I turned on the TV this morning only to catch the last five minutes of Justice Ginsburg’s memorial service. I decided I would catch it later on U-tube, which I finally did just a short time ago. I have watched many funerals and memorial services over the past few years. Only those of leaders or significant people are televised. George Floyd’s service was televised and I watched it as my way of supporting Black Lives Matter and listening to the inspirational speeches.

I want to focus in this blog on three because I am struck by something similar between them that people who loved and respected them made a point to highlight. The three are Senator John McCain, Representative John Lewis, and Justice Ginsburg. One thing that is striking is the numbers of people who showed up to expressed the loss of these great leaders. There are hundreds of people serving our country in Washington, some not even known to their own constituents. But these three were known for more than their jobs.

I could list the individual accomplishments of McCain, Lewis and Ginsburg but I don’t think that is what made people want to come forth in droves to honor them. I think what brought people out was love. At each of their memorial services, I heard about their ability to respect the humanity of each person they represented and those they worked with. Not only was McCain honored by President Bush of his own party, but by Obama and Clinton. He knew how to respect an individual who had opinions different than his own. The brief encounter he had with a supporter who spoke nasty words about his opponent Barrak Obama is classic. He corrected the woman. “Obama is a fine American who loves his country. He just has a different way of solving problems than I do.”*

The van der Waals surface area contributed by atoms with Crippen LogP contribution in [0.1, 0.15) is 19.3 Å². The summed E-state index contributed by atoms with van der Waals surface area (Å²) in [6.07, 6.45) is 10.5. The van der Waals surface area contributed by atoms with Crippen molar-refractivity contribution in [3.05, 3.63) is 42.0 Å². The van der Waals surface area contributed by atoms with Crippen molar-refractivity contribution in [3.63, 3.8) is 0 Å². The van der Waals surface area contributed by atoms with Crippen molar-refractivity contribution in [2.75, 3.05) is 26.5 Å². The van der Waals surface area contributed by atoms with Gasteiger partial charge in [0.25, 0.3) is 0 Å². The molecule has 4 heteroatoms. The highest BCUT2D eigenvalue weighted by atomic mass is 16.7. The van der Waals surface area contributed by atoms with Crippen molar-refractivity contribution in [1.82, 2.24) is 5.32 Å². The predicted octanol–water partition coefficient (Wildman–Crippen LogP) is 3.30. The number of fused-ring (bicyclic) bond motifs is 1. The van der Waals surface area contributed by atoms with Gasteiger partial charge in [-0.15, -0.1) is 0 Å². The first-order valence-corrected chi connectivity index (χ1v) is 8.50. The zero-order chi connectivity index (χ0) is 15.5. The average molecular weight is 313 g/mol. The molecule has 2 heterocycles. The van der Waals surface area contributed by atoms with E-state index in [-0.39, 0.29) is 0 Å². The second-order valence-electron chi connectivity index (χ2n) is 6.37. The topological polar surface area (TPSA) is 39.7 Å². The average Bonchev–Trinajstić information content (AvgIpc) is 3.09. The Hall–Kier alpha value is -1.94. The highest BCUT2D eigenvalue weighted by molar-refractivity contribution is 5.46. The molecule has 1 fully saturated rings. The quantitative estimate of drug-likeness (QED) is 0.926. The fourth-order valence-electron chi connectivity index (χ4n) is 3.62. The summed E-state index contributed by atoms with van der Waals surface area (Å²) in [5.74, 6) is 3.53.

At Lewis’ funeral I heard people talk about how he showed love and respect for each person he met. He was known as the Conscience of the Congress. It was said that when he would speak to you, you could feel the love.

Today, the same kind of thoughts were expressed about Ruth Bade Ginsburg. I heard over and over about the friendship she had with conservative Judge Scalia. She was known for her respect for all, no matter their differences in political opinion.

I would call these Heroes. They were of a higher kind of mind and soul than those who seek to tear down others who disagree with them. There are so few among us, especially those who are in leadership positions. I believe that power tends to corrupt. I don’t say that it always does, but it takes saints like these three  to gain  power and to use it only for good.